The Chicago River is known for little among the great rivers of the world, but it is known for how engineers reversed its flow. The river once flowed into Lake Michigan, but because it was Chicago's main sewer system for many years, engineers reverse the flow so that it would head toward the Mississippi instead of the Lake. Reversing the flow required some changes. One change was where the mouth would be--a few blocks north. Another change was to raise the level of the river at its mouth so that it would flow inland. This wasn't too hard because the river barely flowed at all. A lock was built and still maintained just south of Navy Pier.
Speakeasy was ready to head to the yacht yard for the winter. Unlike previous seasons when Speakeasy went south with the migrating fowl, this season she would head inland on the Chicago River. The River goes through the center of Chicago, which has many heavily traveled streets that have bridges that cross the river. One of the bridges is an Interstate Highway. Twice each week, these bridges are raised to allow masted boats to pass. On one of these days, a beautiful Saturday, we boarded the Monroe Harbor tender for the last time this year, pulled the bridle from the mooring can, and motored to Columbia Yacht Club to pick up a crew.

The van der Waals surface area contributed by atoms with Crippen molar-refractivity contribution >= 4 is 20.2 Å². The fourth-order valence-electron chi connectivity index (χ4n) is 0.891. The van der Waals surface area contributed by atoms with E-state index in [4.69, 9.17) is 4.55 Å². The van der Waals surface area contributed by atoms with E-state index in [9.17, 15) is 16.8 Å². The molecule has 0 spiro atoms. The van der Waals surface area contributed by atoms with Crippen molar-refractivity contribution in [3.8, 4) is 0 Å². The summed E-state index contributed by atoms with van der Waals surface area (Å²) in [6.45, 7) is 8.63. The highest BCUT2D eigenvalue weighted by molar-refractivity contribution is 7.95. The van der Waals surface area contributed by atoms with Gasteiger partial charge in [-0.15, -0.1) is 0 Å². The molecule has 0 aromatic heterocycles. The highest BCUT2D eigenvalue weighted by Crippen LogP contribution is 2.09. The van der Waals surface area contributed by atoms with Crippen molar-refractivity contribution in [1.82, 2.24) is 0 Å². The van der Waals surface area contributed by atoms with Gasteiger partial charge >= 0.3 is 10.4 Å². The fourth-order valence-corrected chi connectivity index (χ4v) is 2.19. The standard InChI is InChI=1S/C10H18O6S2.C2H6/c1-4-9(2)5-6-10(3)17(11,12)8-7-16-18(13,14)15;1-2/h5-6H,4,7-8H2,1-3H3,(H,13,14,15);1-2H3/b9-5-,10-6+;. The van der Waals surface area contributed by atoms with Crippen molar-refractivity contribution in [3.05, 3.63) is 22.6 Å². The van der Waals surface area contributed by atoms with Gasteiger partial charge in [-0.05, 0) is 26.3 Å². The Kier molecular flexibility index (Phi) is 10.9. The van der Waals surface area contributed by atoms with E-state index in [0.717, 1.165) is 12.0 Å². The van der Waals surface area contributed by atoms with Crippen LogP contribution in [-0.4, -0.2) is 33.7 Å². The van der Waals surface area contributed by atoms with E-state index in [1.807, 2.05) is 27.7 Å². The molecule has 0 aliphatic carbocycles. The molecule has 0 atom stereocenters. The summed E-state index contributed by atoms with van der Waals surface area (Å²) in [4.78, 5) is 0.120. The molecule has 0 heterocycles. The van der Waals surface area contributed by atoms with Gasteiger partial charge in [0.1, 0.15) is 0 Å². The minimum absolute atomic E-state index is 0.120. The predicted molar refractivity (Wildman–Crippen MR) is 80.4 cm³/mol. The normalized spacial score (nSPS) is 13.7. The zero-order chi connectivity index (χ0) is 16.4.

Of our nine crew, only Susan had ever made this trip. The first stop was the Chicago Harbor Lock where we would enter about 4 feet lower than we would exit. Being rookies, we got to the lock in plenty of time to wait for other boats to catch up. Once through the lock, we waited for the first bridge to raise. The bridgeman waited while laggards came through the lock. This would be the first of 21 bridges we would pass through. There are 38 bridges on the River. The trip would take about 5 hours to go about 40 blocks.